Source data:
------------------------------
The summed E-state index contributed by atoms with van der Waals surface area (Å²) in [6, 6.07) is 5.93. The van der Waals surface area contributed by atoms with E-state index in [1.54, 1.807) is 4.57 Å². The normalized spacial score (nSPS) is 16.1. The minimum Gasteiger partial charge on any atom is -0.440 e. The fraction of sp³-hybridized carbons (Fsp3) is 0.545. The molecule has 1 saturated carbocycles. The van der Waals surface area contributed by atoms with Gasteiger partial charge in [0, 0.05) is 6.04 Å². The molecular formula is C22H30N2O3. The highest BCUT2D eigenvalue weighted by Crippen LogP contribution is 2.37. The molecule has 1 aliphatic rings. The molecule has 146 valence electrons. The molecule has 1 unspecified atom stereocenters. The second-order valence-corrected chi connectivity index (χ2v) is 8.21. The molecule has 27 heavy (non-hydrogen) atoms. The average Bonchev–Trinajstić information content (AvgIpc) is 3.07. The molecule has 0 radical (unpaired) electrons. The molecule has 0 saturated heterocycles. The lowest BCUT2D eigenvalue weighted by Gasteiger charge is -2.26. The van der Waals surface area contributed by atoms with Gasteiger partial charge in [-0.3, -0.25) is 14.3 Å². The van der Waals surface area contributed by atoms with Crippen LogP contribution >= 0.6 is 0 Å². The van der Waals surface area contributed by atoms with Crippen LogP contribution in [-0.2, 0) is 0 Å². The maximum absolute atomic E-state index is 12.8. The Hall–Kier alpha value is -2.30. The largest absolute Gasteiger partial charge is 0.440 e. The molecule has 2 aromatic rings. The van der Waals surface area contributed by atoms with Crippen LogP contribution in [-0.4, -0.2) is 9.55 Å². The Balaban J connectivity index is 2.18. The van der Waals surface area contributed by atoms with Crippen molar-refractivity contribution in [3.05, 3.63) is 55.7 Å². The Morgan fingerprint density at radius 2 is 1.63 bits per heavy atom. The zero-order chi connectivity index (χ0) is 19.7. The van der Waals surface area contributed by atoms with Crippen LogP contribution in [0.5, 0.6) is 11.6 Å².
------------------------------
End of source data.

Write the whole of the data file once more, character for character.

The summed E-state index contributed by atoms with van der Waals surface area (Å²) in [6, 6.07) is 5.93. The van der Waals surface area contributed by atoms with E-state index in [1.54, 1.807) is 4.57 Å². The normalized spacial score (nSPS) is 16.1. The minimum Gasteiger partial charge on any atom is -0.440 e. The fraction of sp³-hybridized carbons (Fsp3) is 0.545. The molecule has 1 saturated carbocycles. The van der Waals surface area contributed by atoms with Gasteiger partial charge in [0, 0.05) is 6.04 Å². The molecular formula is C22H30N2O3. The highest BCUT2D eigenvalue weighted by Crippen LogP contribution is 2.37. The molecule has 1 aliphatic rings. The molecule has 146 valence electrons. The molecule has 1 unspecified atom stereocenters. The second-order valence-corrected chi connectivity index (χ2v) is 8.21. The molecule has 27 heavy (non-hydrogen) atoms. The average Bonchev–Trinajstić information content (AvgIpc) is 3.07. The molecule has 0 radical (unpaired) electrons. The molecule has 0 saturated heterocycles. The lowest BCUT2D eigenvalue weighted by Gasteiger charge is -2.26. The van der Waals surface area contributed by atoms with Gasteiger partial charge in [-0.3, -0.25) is 14.3 Å². The van der Waals surface area contributed by atoms with Crippen LogP contribution >= 0.6 is 0 Å². The van der Waals surface area contributed by atoms with Crippen LogP contribution in [-0.2, 0) is 0 Å². The maximum absolute atomic E-state index is 12.8. The Hall–Kier alpha value is -2.30. The largest absolute Gasteiger partial charge is 0.440 e. The molecule has 2 aromatic rings. The van der Waals surface area contributed by atoms with Crippen LogP contribution in [-0.4, -0.2) is 9.55 Å². The Balaban J connectivity index is 2.18. The van der Waals surface area contributed by atoms with Crippen molar-refractivity contribution in [3.05, 3.63) is 55.7 Å². The Morgan fingerprint density at radius 2 is 1.63 bits per heavy atom. The zero-order chi connectivity index (χ0) is 19.7. The van der Waals surface area contributed by atoms with Crippen LogP contribution in [0.5, 0.6) is 11.6 Å².